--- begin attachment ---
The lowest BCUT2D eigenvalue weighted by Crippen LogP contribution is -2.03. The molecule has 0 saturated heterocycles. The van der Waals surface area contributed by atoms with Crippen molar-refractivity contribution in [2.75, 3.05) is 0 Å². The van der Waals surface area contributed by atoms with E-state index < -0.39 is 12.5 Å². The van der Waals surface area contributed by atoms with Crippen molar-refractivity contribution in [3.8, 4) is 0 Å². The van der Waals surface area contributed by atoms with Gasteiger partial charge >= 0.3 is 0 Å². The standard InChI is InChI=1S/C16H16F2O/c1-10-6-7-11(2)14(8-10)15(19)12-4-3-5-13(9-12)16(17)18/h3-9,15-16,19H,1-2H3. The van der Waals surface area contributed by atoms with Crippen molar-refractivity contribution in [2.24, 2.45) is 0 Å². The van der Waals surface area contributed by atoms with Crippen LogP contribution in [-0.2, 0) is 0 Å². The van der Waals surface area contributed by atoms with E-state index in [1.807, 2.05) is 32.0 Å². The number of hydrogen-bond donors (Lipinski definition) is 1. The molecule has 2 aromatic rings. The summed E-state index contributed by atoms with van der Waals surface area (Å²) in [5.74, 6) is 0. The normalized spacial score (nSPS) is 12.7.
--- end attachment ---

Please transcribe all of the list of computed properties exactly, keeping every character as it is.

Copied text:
The lowest BCUT2D eigenvalue weighted by Crippen LogP contribution is -2.03. The molecule has 0 saturated heterocycles. The van der Waals surface area contributed by atoms with Crippen molar-refractivity contribution in [2.75, 3.05) is 0 Å². The van der Waals surface area contributed by atoms with E-state index < -0.39 is 12.5 Å². The van der Waals surface area contributed by atoms with Crippen molar-refractivity contribution in [3.8, 4) is 0 Å². The van der Waals surface area contributed by atoms with Gasteiger partial charge >= 0.3 is 0 Å². The standard InChI is InChI=1S/C16H16F2O/c1-10-6-7-11(2)14(8-10)15(19)12-4-3-5-13(9-12)16(17)18/h3-9,15-16,19H,1-2H3. The van der Waals surface area contributed by atoms with Crippen molar-refractivity contribution in [2.24, 2.45) is 0 Å². The van der Waals surface area contributed by atoms with Crippen LogP contribution in [-0.2, 0) is 0 Å². The van der Waals surface area contributed by atoms with E-state index in [1.807, 2.05) is 32.0 Å². The number of hydrogen-bond donors (Lipinski definition) is 1. The molecule has 2 aromatic rings. The summed E-state index contributed by atoms with van der Waals surface area (Å²) in [5.74, 6) is 0. The normalized spacial score (nSPS) is 12.7.